Potential enablers which will assist subsea supply chain companies to break into the growing wave and tidal energy sectors, and associated technological barriers to their progress, have been identified by NSRI (National Subsea Research Initiative).
The findings, part of NSRI's online Matchmaker database, reveal how UK firms can link up with technology researchers and developers to adapt their offerings and take advantage of the immediate diversification opportunities in marine renewables.
Matchmaker aims to connect organisations already active in the wave and tidal energy space to collaborate, solve industrial challenges and progress research and development activity.
Split into five themes: operations and maintenance; subsea structures; installation; systems; health and safety; and environmental impact, companies can quickly identify how they can support the wave and tidal sectors by selecting their specialisms.
Dr Gordon Drummond, project director of NSRI commented: “The wave and tidal sectors are less mature in their contribution to energy production, as a result they are currently more expensive than traditional generating resources. With help from the subsea supply chain and advances in technology, both sectors have the potential to extract sustainable energy from the ocean at a low cost.
“This presents a huge opportunity for subsea supply chain companies to adapt their technologies and techniques to support the development of large-scale wave and tidal power farms. To help them do this, we have mapped out the technical challenges with support from industry experts to pinpoint areas where their capabilities can add significant value.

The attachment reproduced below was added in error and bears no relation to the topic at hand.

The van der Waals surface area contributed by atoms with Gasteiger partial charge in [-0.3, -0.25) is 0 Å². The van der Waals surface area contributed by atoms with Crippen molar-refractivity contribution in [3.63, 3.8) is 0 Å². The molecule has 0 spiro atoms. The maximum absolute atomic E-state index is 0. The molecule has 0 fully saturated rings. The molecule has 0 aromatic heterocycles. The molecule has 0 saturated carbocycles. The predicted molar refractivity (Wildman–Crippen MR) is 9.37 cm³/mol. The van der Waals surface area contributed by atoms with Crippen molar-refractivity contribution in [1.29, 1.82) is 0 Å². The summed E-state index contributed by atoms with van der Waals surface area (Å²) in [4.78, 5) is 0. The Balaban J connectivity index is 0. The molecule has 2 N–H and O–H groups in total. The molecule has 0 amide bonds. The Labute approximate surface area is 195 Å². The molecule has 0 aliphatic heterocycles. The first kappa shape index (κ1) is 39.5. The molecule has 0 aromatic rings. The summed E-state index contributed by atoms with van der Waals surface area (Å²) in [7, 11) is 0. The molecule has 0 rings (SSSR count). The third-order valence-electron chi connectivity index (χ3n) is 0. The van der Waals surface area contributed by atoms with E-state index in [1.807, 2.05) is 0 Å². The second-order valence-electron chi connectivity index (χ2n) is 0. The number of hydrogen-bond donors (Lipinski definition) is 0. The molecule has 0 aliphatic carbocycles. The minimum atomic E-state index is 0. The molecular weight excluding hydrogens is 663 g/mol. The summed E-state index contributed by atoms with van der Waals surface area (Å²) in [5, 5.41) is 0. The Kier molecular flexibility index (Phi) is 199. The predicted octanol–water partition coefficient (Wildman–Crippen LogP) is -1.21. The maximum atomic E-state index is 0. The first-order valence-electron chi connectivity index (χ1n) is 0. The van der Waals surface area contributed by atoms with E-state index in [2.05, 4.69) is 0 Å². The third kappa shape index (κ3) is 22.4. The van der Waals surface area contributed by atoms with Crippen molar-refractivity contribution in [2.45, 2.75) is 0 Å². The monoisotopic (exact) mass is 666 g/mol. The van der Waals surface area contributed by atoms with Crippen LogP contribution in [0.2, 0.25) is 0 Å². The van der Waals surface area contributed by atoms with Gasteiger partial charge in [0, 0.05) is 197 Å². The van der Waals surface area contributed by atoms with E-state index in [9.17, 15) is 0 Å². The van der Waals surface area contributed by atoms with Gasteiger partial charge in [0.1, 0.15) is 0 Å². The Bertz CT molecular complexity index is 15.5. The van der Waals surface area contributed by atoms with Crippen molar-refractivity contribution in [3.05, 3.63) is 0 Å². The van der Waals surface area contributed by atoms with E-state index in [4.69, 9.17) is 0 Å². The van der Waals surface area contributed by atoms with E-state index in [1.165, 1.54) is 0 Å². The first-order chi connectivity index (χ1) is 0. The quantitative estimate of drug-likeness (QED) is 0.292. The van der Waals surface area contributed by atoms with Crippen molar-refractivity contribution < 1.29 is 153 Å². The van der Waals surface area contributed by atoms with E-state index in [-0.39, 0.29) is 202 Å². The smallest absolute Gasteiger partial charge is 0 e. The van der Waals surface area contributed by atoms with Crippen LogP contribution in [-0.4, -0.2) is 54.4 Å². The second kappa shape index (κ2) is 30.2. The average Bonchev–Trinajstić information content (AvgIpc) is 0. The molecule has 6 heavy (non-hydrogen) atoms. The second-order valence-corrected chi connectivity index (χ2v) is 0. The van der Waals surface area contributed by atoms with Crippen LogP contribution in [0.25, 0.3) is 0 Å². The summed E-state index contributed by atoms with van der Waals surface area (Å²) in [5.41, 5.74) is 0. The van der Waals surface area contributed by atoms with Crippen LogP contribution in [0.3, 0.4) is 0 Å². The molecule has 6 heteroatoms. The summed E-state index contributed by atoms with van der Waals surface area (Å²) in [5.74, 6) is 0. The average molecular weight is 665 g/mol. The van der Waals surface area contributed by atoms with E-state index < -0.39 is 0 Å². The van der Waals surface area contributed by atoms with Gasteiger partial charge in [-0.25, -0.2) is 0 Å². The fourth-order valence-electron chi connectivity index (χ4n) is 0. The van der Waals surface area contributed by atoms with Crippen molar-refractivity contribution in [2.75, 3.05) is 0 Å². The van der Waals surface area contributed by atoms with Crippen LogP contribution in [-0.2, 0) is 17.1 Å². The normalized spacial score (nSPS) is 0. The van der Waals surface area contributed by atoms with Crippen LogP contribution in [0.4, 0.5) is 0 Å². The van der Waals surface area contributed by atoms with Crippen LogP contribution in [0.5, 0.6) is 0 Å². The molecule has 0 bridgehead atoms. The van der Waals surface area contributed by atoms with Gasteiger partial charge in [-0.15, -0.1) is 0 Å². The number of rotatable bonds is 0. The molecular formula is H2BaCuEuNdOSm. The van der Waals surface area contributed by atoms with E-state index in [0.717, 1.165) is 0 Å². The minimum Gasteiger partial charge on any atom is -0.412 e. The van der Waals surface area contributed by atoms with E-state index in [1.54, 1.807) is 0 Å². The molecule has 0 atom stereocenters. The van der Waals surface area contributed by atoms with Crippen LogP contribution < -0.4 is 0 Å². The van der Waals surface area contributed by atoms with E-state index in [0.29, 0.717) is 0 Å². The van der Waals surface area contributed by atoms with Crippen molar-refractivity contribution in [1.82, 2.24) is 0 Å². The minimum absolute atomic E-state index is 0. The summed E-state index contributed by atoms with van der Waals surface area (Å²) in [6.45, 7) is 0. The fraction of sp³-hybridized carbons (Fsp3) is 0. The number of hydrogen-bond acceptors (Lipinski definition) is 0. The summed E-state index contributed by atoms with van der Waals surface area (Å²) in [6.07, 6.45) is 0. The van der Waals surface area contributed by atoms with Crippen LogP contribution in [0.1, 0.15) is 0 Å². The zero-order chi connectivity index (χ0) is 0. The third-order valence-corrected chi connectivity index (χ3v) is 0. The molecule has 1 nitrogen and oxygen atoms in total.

“There's no denying marine renewables has struggled to make its mark and this is partly down to the engineering challenges of operating at sea, including the mechanical stresses of the ocean and the corrosive effects of salt water.
“These are obstacles that the UK subsea industry has successfully overcome. By harnessing this world-renowned experience in offshore oil and gas engineering, we have the skills and expertise to lead the way in the tidal and wave sectors.
“We hope Matchmaker will clearly highlight exactly how subsea companies can play their part, diversify their offering and make the connections required to break into the wave and tidal market.”
NSRI will host a joint industry event in Aberdeen early next year, giving stakeholders across the sector the opportunity to discuss the challenges and possible solutions, matching industry needs with academic capabilities and supply chain offerings.
Companies and centres of excellence in the supply chain are free to submit information on their services, and current technology development activities under the relevant Matchmaker themes via the NSRI website. The aim is to partner end users with technology researchers and developers in order to advance technology development in the subsea industry.
For more information, visit http://matchmaker.nsri.co.uk/.
NSRI (National Subsea Research Initiative) is the research arm of Subsea UK. It was established to bring academia and industry together to collaborate on getting technology to market much more quickly. NSRI aims to be the focal point for the co-ordination of research and development activities for the UK's subsea sector.
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